The opening hours of the bars do come as a welcome surprise, as they normally are open until 2am without having to pay any extra. The bars near to the city square are very touristy and priced accordingly.
I guess I better mention The Little Mermaid. If you do not know, The Little Mermaid (the same one as the Disney film) is a Hans Christian Andersen story. Hans is one the most famous Danes, as he wrote many children's stories. The Little Mermaid in Copenhagen is a statue (yes another!). It is a small (not much bigger than an average person!) bronze statue. Many people (including myself) get very disappointed when they see it. There is not much to see apart from the hundreds of Japanese tourist's taking pictures of themselves in front of it.
A night club. Split on two levels they have some very good nights there and best of all it is free to get in before midnight!
Atlas bar (Larsbjørnsstræde 18)
A restaurant that holds about 20 or so people downstairs, though the are some more places upstairs. Wonderful idea for a food place. They change the menu every now and then (haven't workout the timings yet) and the food is dishes from around the world. Very good atmosphere.
I know it might be strange to include a shopping center, but since this is one of most visited places I have to comment on it. Very good selection of shops, a sort of mini Copenhagen shopping experience. There are some great shops, café's and bars nearby too.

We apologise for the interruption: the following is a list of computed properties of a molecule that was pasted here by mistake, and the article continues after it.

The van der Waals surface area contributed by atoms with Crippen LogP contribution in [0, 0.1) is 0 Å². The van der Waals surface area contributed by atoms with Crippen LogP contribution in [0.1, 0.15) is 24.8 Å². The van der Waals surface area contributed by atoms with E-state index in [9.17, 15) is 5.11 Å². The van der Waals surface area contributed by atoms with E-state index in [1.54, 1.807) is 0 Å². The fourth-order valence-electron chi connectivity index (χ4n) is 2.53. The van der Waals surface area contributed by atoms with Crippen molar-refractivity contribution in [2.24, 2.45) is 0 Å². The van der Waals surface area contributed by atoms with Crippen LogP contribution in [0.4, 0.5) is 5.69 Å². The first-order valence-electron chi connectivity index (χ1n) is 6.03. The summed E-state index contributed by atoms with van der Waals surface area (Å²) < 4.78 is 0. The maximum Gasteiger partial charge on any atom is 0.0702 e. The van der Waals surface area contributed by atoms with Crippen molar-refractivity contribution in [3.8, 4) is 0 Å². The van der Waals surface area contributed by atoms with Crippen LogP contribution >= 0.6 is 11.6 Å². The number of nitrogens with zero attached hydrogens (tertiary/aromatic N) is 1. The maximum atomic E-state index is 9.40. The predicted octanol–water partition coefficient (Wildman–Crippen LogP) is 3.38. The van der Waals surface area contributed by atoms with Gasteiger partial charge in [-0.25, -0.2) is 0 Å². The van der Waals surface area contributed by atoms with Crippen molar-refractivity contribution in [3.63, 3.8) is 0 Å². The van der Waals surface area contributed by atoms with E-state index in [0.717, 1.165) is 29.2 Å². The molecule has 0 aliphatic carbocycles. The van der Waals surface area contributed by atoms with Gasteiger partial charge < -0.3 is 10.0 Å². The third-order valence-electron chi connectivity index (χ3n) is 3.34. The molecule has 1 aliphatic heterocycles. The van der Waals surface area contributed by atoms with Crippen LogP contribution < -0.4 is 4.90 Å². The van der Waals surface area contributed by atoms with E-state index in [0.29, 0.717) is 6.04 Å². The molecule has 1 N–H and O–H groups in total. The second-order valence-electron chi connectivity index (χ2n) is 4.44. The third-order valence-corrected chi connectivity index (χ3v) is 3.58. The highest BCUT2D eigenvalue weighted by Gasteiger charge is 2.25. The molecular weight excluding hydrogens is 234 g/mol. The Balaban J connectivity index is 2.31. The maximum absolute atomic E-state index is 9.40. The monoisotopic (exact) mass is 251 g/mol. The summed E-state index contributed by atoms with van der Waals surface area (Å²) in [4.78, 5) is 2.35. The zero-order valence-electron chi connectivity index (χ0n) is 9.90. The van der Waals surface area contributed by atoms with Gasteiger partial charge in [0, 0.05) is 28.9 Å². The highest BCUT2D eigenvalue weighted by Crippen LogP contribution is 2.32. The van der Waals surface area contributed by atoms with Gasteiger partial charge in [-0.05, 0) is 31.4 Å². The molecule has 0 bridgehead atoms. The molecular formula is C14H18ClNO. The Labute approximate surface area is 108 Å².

The Scottish pub
Next to the city square, so it can contain a few tourists. The best 'English style' pub I have found so far. Cosy (Hygge as the Danes say) and they usually have a guy with a guitar play almost ever night, for the most part this can be very entertaining. Check out the Moose head that moves!!
Krasnapolsky (Vestergade 10)
Translated this means something like The Red Pole(as in Polish)! Big and open seated area inside, but can sometimes a bit too light. Like most bars they also serve food, the portions here are huge and taste wonderful. Great mix of people too.
Café Sebastopol (Guldbergsgade 2)
Very cool and trendy place. This is a must place to go during the summer when you can sit outside and people watch. Very good food here too.
Musen and Elefanten (The Mouse and Elephant, Vestergade 21)